- The Undiscovered Self by Carl Jung. Picking up a book by Carl Jung is a must. We are not born tabula rasa. We are born with archetypes, primitive images developed over millions of years that carry huge emotional weight for any being with a consciousness, in our mind.
- Shrugging Off Ayn Rand by Michael Prescott. I could not agree more that Rand disassociates a person from the more intuitive part of their mind.
- Civilized to Death by Dr. Christopher Ryan. Ryan explicitly discusses the faulty thinking of tabula rasa and how “civilizing” ethical paradigms have taken over science and are crushing our true needs as humans.
- The Body Keeps the Score by Dr. Bessel van der Kolk. I believe the control Rand tries to take over the inner world is to try to handle trauma. This book offers much better ideas on how to do that.
- Psychology books. Any book by any successful psychologist, which almost by definition will show far better ideas on emotions. Dr. Shefali Tsabary is a great place to start.
The Structure of This Book, a Counter to Objectivism
This book is divided into four parts.
Part I is entitled “Metaphysics and Epistemology.” Metaphysics is the study of what is. Epistemology is the study of how we know it. This book is about human nature itself, so Part I focuses on what human nature is and how we come to know it. The primary (foundational) accusation against Rand is that she has a poor understanding of human nature. Her idea of “reason” is greatly conflated with her own personal biases. As such, in Part I, I discuss:
- The many erroneous assumptions given by Rand about human nature itself
- What reason itself is
- If feelings are a threat to objectivity
- How moral paradigms are a threat to objectivity
- A detailed description, with many quotes, of the Objectivist view on human nature, focusing on the inner world (emotions, happiness, and the subconscious)
- A few counters on how the inner world actually operates, based on actual study
Given the conflated Objectivist view of reason and its relationship to the inner world, ultimately Part I discusses the main issue in this book: if our inner world has some innate wisdom to it such that it can be trusted ~or~ if our inner world is inherently suspicious and must be programmed with a morality. This latter position is the premise on which all of Objectivism rests. Challenging it will affect all of the other areas of its philosophy, to include its morality and politics.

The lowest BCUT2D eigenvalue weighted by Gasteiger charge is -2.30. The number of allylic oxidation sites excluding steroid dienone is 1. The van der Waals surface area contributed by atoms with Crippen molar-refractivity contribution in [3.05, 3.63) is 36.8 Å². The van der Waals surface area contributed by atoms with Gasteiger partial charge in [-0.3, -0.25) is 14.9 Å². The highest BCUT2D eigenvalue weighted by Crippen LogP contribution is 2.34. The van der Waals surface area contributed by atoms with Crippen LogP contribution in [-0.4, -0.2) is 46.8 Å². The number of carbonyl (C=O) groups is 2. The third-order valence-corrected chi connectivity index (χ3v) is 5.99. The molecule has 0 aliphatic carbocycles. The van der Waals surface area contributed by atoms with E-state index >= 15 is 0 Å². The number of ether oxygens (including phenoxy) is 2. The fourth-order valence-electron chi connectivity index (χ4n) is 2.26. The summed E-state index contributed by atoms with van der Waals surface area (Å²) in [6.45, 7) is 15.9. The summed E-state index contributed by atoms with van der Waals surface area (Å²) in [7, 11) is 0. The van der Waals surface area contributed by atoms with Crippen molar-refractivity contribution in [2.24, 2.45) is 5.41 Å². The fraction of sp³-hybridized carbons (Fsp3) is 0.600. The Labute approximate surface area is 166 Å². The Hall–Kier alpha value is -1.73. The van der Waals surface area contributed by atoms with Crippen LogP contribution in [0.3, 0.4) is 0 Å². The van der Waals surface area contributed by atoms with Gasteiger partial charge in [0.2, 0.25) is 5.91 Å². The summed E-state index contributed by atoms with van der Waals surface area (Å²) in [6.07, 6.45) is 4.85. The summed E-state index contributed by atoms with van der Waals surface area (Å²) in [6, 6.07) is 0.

Part II is about how these assumptions end up playing out on a behavioral level. What are the ramifications of trusting the innate wisdom of emotions ~versus~ controlling them with a moral paradigm? This would be the equivalent to the “morality” portion of Rand’s Objectivism, however, I reject an all-encompassing morality as such. Thus, Part II is called “How to Behave: The Innate Wisdom of Emotions versus Moral Paradigms.” In this section, I discuss how trusting one’s emotions would play out in daily life. I also discuss the utter havoc that moral paradigms do to one’s inner life and to the relationships one has with others. In this book, specifically, I call out Objectivism and how its advice ends up playing out in real life. I have many quotes to prove my points, rounded out with my many years of personal experience within Objectivism. However, I call for a rejection of any and all all-encompassing, performance-based moral paradigms. I argue that morality itself cannot inspire fruitful positive action and instead can only prohibit certain unideal actions. I call for emotional intelligence tools to replace what moral paradigms attempt to do.
In Part III, I discuss the practical applications of these competing world views. It is, as such, the technology of applying a new, better science to matters relating to human nature. It would be equivalent to the “politics” portion of Objectivism, but I want to get away from this idea that politics itself (government) guides or shapes most or any of human life. It is, as such, named, simply, “The Application.” In this book, I focus on how it plays out in childcare (and how!), medicine, sex and relationships, and, well, yes, politics itself.